Aromatic bitters contain extracts of grasses, roots, leaves, zests and fruits dissolved in alcohol, and they provide a nice balance to citrus.
Bitters come in all kinds of flavors, so this is another place you can have fun. Try cherry bitters, cinnamon bitters or, my personal favorite, orange & fig bitters (which is made locally to me here in North Carolina — I love shopping small when I can!).
The last piece of the puzzle is a piece of orange peel. I like to use a vegetable peeler to get a 2- to 3-inch piece of peel.
Try to peel lightly so you don’t get as much pith (the white part underneath the peel) which will give off a bitter flavor in your drink.
Give your orange peel a little twist over your drink to let any oils fall in, then drop it into your drink, wedging it up against your ice cube.
You might sometimes see a bartender rub the rim of a glass with the orange peel before they drop it in, which is a nice touch and gives off a little orange scent on the nose when you take your first sip.
That step is totally optional, but hey! We’re here to make the best old-fashioned cocktail recipe, right? Give it a try.
Use lemon, lime or grapefruit peel if you’re in a pinch. Or if you want to play with flavors!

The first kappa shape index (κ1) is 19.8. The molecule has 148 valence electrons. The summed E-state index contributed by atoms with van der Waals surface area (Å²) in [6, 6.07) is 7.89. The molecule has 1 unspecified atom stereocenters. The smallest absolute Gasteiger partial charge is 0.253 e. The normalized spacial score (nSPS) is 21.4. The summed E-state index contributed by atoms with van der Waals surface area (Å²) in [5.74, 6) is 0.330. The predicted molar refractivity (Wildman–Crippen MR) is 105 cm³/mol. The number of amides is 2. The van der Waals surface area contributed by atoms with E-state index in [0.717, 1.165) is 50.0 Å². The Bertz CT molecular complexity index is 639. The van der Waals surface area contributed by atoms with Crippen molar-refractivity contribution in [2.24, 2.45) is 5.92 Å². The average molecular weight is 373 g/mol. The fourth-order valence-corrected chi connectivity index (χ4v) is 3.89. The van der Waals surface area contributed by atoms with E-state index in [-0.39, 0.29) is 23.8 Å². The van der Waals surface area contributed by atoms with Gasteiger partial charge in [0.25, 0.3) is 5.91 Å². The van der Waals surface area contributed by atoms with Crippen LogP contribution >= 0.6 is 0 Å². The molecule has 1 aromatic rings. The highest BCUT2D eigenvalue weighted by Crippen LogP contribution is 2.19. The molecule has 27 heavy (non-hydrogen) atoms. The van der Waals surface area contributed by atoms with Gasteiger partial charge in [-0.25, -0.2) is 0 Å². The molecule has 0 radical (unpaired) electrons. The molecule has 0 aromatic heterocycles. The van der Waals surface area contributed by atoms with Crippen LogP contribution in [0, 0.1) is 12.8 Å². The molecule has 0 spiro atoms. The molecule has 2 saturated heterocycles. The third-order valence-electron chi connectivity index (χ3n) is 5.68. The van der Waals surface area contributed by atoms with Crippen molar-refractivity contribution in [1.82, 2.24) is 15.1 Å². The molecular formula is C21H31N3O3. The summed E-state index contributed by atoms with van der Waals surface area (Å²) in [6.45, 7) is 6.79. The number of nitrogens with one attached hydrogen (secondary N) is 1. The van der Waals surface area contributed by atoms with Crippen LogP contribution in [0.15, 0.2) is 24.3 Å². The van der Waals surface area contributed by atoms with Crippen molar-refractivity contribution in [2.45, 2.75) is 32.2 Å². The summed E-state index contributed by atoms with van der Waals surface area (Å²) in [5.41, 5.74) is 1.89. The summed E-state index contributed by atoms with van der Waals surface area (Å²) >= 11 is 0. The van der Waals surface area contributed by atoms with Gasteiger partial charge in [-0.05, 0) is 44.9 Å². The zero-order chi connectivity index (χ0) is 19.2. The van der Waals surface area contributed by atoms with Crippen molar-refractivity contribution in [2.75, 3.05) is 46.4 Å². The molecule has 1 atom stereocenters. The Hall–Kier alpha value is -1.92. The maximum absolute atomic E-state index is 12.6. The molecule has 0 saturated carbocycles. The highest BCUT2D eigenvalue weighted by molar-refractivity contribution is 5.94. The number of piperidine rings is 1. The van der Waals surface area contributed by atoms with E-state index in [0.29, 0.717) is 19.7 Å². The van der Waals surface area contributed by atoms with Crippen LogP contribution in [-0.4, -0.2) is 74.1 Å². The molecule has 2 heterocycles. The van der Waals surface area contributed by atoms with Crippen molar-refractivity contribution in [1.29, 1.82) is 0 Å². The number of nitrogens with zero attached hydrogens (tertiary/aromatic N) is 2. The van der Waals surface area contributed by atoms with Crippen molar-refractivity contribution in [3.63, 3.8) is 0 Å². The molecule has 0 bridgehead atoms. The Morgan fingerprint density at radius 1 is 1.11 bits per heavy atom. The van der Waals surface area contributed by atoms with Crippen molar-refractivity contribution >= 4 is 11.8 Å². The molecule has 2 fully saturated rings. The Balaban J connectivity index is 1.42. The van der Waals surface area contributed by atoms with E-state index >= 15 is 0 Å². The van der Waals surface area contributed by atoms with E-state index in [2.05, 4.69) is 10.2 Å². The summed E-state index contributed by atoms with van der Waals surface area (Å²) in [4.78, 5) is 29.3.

Finally, give your cocktail a stir to gently mix together the whiskey, bitters and zest of the orange.
And now, it’s ready to drink! Ahhh…
Unlike my bartending school recipe above, you don’t need to add club soda to your classic old-fashioned recipe. (It actually made me cringe to see that in my old bartending school textbook.)
Why? Club soda will dilute your nice bourbon! Plus, ice is going to do that anyway.
If the whiskey is too sharp for you, you can add a splash of water, or just wait a moment or two for the ice to melt a tad more. Use club soda at your own risk!
Hope you try my best old-fashioned cocktail recipe, and let me know how you make it your own. Cheers! // susannah
- In a rocks glass, add cocktail cherry and simple syrup. Muddle the cherry into the syrup to release its juices and oils. Add a large piece of ice.
- Pour in the whiskey, then add 2-3 dashes bitters, to taste.
- Twist the orange peel over the drink to release its oils. Rub it around the rim of the glass, then place the orange peel in the cocktail.
- Gently stir the cocktail with a spoon and serve immediately.
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Nutrition Information:Yield: 1 Serving Size: 1
Amount Per Serving: Calories: 334Total Fat: 0gSaturated Fat: 0gTrans Fat: 0gUnsaturated Fat: 0gCholesterol: 0mgSodium: 3mgCarbohydrates: 20gFiber: 1gSugar: 17gProtein: 0g